What would be more fair, and give credence to the idea that recertification is good for everybody, is to make all anesthesiologists recertify their board certificates. What is the ABA afraid of, that some anesthesiologists might be forced to retire because they couldn't pass their exams? Perhaps we might find out that other than pushing big syringe, little syringe, and intubate, some anesthesiologists know more about yesterday's issue of The Wall Street Journal than how desflurane works? Maybe those people shouldn't be practicing anesthesiology and possibly endangering patients' lives. If maintaining knowledge of anesthesia is good for younger anesthesiologists, shouldn't it apply to all anesthesiologists, especially older generations who probably haven't picked up a journal in 15 years? Or is this only about the money?

Wednesday, October 13, 2010

Want A Ride In My Suppository?

2011 Honda Fit

A homely little lozange of an automobile beloved only by the frugal and the practical.  On the other hand, my tastes run more towards:

2011 Bugatti Veyron 16.4 Super Sport

Even though it is ugly as, well, a rectal suppository, I wouldn't mind if somebody offered me a ride in this $2.4 million, 1200 horsepower insanely awesome supercar. Here's a video on how Bugatti assembles these cars/rockets-on-wheels.

You Expect Me To Examine My Patients? I'm An Anesthesiologist.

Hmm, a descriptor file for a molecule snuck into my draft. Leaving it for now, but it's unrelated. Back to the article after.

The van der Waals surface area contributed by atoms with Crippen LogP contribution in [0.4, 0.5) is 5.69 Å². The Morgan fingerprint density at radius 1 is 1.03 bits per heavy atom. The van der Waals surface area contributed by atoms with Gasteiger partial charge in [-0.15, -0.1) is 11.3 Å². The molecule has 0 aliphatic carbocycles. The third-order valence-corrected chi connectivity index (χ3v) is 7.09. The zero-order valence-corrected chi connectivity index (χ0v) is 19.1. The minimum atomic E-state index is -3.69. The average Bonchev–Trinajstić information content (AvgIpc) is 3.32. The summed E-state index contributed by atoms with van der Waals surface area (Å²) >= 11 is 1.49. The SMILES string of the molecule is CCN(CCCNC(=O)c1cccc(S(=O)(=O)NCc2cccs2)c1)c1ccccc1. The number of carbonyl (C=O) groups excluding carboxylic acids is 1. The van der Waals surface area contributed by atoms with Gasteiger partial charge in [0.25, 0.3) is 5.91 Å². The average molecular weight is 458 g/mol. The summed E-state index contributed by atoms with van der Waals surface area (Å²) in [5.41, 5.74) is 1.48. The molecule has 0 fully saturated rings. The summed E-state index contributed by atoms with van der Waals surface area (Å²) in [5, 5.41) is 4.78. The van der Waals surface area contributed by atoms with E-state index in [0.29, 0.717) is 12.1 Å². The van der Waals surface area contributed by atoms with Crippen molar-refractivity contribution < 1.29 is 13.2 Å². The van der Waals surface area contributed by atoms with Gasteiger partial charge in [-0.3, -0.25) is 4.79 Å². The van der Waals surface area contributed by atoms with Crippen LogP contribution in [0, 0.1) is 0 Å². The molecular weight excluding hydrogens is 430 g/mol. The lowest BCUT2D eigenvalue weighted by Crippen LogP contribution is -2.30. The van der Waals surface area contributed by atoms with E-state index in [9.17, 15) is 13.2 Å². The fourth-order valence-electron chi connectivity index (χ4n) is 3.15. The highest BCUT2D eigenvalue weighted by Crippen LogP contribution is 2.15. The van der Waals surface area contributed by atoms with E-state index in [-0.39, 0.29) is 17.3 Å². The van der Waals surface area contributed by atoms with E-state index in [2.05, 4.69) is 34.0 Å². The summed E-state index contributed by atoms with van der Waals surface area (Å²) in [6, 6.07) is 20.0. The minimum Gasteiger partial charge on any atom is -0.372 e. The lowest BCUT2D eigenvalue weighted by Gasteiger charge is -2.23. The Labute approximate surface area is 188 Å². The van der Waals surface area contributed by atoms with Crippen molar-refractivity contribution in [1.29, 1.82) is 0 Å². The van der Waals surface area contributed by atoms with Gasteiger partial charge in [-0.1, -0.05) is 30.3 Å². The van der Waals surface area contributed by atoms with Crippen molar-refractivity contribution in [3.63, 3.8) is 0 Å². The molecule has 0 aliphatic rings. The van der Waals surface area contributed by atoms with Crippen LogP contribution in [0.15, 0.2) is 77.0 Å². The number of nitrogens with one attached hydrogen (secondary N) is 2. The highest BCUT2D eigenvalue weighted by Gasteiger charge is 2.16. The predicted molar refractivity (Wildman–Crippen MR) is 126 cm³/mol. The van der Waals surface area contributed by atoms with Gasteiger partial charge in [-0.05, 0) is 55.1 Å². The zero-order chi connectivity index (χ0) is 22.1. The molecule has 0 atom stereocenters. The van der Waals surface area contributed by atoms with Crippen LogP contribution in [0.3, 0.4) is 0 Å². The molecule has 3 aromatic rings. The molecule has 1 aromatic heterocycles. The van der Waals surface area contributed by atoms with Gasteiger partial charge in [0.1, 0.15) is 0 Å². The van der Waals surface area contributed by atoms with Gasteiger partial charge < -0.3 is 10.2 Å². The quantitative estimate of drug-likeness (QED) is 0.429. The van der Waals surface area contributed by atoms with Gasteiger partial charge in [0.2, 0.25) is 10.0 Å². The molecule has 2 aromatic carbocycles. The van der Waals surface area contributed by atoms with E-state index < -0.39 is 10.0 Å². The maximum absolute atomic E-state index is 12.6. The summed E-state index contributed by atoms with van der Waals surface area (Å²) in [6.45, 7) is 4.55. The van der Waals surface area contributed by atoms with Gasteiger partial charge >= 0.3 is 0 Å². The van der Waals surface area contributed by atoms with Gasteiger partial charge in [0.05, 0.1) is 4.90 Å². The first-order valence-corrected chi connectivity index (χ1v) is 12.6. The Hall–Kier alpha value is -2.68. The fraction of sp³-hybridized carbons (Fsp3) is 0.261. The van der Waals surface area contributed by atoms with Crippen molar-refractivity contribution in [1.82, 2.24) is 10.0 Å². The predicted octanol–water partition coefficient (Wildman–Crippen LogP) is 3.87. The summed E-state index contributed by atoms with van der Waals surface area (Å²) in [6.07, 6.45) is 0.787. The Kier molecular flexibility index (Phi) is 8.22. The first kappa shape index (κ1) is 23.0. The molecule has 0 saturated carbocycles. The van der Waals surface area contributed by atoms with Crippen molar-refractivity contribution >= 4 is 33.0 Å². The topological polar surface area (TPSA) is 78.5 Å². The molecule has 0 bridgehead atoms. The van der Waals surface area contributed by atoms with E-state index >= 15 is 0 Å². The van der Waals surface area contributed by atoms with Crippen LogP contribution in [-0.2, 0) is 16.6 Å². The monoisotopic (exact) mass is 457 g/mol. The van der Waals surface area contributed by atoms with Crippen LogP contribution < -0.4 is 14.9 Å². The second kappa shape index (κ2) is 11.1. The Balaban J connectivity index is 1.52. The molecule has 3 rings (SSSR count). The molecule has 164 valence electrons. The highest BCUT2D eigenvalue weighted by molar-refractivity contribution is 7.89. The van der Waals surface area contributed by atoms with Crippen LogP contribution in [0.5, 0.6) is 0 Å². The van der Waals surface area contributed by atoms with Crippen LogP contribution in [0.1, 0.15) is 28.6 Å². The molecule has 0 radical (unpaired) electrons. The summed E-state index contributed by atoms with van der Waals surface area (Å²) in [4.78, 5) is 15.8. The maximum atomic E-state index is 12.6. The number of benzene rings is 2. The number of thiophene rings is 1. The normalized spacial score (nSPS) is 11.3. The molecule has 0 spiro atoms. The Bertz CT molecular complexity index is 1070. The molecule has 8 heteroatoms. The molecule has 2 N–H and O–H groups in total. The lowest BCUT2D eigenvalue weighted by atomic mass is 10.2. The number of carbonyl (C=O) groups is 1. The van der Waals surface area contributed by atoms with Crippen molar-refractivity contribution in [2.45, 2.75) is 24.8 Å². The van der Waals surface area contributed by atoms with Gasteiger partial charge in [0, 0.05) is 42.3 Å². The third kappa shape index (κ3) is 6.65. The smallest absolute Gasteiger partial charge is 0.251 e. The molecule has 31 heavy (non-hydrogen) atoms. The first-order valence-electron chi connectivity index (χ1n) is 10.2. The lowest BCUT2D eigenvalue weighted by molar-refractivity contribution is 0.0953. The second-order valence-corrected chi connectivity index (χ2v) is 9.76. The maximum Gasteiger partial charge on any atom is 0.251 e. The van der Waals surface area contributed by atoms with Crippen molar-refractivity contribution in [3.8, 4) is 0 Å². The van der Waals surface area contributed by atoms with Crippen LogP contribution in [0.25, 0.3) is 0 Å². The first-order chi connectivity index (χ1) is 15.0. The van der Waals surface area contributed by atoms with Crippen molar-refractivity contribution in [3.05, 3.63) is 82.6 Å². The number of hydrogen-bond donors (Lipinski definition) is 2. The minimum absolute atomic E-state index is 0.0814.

Do anesthesiologists perform physical exams? And is it necessary? These questions came up when I read a really interesting article about Dr. Abraham Verghese in The New York Times. This Indian born doctor's mission is to reintroduce the art of the physical to Stanford's medical students. In an era when no patients make it out of the emergency room without a CT scan, the idea of actually examining a patient seems quaint and antiquated.

We anesthesiologists are probably the worst physicians at doing an H+P (except maybe pathologists). In fact, I rarely see anesthesiologists with a stethoscope around their necks. The difference for anesthesiologists is that by the time the patient makes it to preop, the patient has had at least one, and frequently multiple H+P's in the chart. Besides the primary care doctor's, there's a physical by the surgeon and probably physicals by the cardiologist, nephrologist, ID, pulmonologist, etc.. What could anesthesiologists possibly add to the patient's workup that was missed by all these subspecialists' probing exams? Sure if the patient shows up orthopneic, wheezing, with an O2 sat of 91% on 6L face mask I might dust off my stethoscope and listen to the chest. But if the patient is a young healthy adult for outpatient surgery, do you expect me to do an independent H+P that will be substantially different from what's already in the chart? I'm more likely to browse through the history, glance at the labs, and wheel the patient to the OR than to slow down the turnover time by percussing the chest and palpating the belly for virtually zero gain in patient safety.